The most exciting changes in Photoshop Elements 4 are some of the new tools that have been added.
Most of these tools concentrate on automating previously laborious tasks. They can be very helpful in this respect, but remember that a computer is never going to be as good at interpreting a photo's content as a human would be. While many of the "magic" tools offered do an impressive job, they are not infallible.
Users of previous versions of Elements will already be familiar with the two major editing "modes" offered. One is Standard Edit, which feels most like the stripped-down Photoshop that Elements is supposed to be (see Figure 8); the other is Quick Fix, which takes some inspiration from iPhoto and perhaps Lightroom. In Quick Fix mode, you have single-button access to commands such as "Remove Red Eye" and "Auto Smart Fix"; results from the former were generally good in my test; from the latter, they were somewhat more patchy.
Figure 8. Standard edit mode.
The Enhance menu, available regardless of the mode you're in, provides swift access to all these controls and several more.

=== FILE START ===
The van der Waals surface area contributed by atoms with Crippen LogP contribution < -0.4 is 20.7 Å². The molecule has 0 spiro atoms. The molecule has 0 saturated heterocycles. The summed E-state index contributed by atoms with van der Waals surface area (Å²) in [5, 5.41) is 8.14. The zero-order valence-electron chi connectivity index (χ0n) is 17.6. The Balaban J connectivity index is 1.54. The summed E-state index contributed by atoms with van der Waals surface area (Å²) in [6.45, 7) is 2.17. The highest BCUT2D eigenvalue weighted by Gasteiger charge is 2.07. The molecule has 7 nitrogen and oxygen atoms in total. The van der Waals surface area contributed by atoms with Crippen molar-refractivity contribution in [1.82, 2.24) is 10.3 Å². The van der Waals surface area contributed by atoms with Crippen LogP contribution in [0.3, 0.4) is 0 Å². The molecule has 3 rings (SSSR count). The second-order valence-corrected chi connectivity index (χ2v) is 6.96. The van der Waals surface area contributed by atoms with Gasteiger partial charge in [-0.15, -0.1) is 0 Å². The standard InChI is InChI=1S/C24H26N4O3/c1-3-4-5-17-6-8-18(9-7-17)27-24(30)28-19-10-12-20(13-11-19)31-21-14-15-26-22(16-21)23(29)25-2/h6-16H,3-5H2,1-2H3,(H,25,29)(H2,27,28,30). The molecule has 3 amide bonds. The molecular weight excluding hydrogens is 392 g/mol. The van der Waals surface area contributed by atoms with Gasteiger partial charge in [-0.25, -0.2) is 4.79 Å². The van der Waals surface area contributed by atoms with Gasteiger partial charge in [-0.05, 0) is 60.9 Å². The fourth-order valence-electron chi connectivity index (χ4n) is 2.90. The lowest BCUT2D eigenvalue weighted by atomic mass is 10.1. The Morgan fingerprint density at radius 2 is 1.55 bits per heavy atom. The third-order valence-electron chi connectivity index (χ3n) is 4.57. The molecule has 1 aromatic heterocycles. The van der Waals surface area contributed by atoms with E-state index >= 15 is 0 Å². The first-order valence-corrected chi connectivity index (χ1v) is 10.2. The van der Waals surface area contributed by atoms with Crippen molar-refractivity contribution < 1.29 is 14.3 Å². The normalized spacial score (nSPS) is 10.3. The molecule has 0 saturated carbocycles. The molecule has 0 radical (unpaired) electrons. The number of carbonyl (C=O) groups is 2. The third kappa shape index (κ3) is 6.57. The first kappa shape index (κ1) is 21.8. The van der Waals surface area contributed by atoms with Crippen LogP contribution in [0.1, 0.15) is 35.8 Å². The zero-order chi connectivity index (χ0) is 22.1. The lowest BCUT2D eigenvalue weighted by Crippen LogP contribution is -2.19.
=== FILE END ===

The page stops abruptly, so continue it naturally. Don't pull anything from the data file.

Designed to make scrapbooking easy or for swift production of composite images, the Magic Extractor lets you pull out elements of an image--a person, object, or animal--for use elsewhere.
Your original image is opened in a new window with clear instructions (see Figure 9). With one tool (the Foreground Brush), click as many times as you like on the object to extract. With another (you guessed it--the Background Brush), you click on everything else (see Figure 10). Then, you're shown a preview of what Elements thinks you're trying to extract. You can then use the Selection Eraser and Smoothing Brush tools to fine-tune your extracted object (see Figure 11).
Figure 9. The original image in the Magic Extractor.
Figure 10. Selecting content for extraction.
Figure 11. Fine-tuning the extracted element.